The infectious disease group guidelines, however, discuss the lack of stringent criteria used in the studies. Most of the clinical trials comparing
Explore This IssueJuly 2012
antibiotics to placebo enrolled patients with seven to 10 days of symptoms. Therefore, as the IDSA reasoning goes, it’s likely that a good proportion of participants in the clinical trials had viral sinusitis (even at 10 days, the percentage of viral illness in adults may be 40 percent), which would not respond to antibiotics, would resolve spontaneously and would muddy the data. Therefore, the IDSA guidelines state unequivocally that once bacterial involvement is diagnosed, withholding or delaying antibiotics is not recommended.
Other reviews of the clinical trial data have concluded that watchful waiting is warranted for most patients, even after 10 days of symptoms. An international team did a meta-analysis of nine clinical trials in which participants were randomly assigned to antibiotic treatment or placebo. Importantly, the team didn’t just average aggregate data but, rather, obtained individual subject data from the trials with the specific aim to identify particular clinical signs or symptoms that predicted a response to antibiotic treatment (Lancet. 2008;371(9616):908-914).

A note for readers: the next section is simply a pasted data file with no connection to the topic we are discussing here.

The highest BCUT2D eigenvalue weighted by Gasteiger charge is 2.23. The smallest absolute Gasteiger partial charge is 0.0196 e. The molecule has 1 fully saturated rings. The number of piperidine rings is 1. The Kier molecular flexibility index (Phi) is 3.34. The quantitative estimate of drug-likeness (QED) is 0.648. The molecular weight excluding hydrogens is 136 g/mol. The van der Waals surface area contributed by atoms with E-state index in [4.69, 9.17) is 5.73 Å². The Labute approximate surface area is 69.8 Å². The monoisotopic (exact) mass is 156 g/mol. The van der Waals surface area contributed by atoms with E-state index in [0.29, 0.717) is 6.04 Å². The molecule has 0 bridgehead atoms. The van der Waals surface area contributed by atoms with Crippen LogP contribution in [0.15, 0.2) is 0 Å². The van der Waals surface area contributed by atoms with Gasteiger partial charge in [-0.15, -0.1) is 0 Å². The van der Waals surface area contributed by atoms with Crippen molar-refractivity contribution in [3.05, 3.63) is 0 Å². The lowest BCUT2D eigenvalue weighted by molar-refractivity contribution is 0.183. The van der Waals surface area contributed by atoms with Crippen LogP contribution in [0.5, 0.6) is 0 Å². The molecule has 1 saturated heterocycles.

Not only did the group conclude that antibiotics offer little benefit for adults with acute sinusitis, but also, the meta-analysis authors wrote: “Antibiotics are not justified even if a patient reports symptoms for longer than seven to 10 days.”
It’s one thing to analyze the studies and make recommendations, however, and another thing entirely to be in the primary care office. “No one waits ten days—not the patients, not the doctors,” said Dan Merenstein, MD, coauthor of the Lancet study and assistant professor and director of research programs in the department of family medicine at Georgetown University School of Medicine in Washington, D.C. He quoted the statistic that more than 80 percent of people who seek treatment get antibiotics (Fam Med. 2006;38:349-354).
“It is hard to change behavior,” said Stephen Smith, MD, MPH, professor emeritus of family medicine at Brown University’s Alpert Medical School in Providence, R.I. Dr. Smith has led the National Physicians Alliance efforts to develop priorities in primary care settings for improving quality and reducing risks and costs of care. Treating mild to moderate sinusitis was number two on the family medicine list.
“I’m optimistic that we’ve reached a point where the culture is ready for change,” Dr. Smith said. Toward that end, Dr. Smith has worked at educating both patients and doctors that symptomatic relief, not antibiotics, is the standard of care.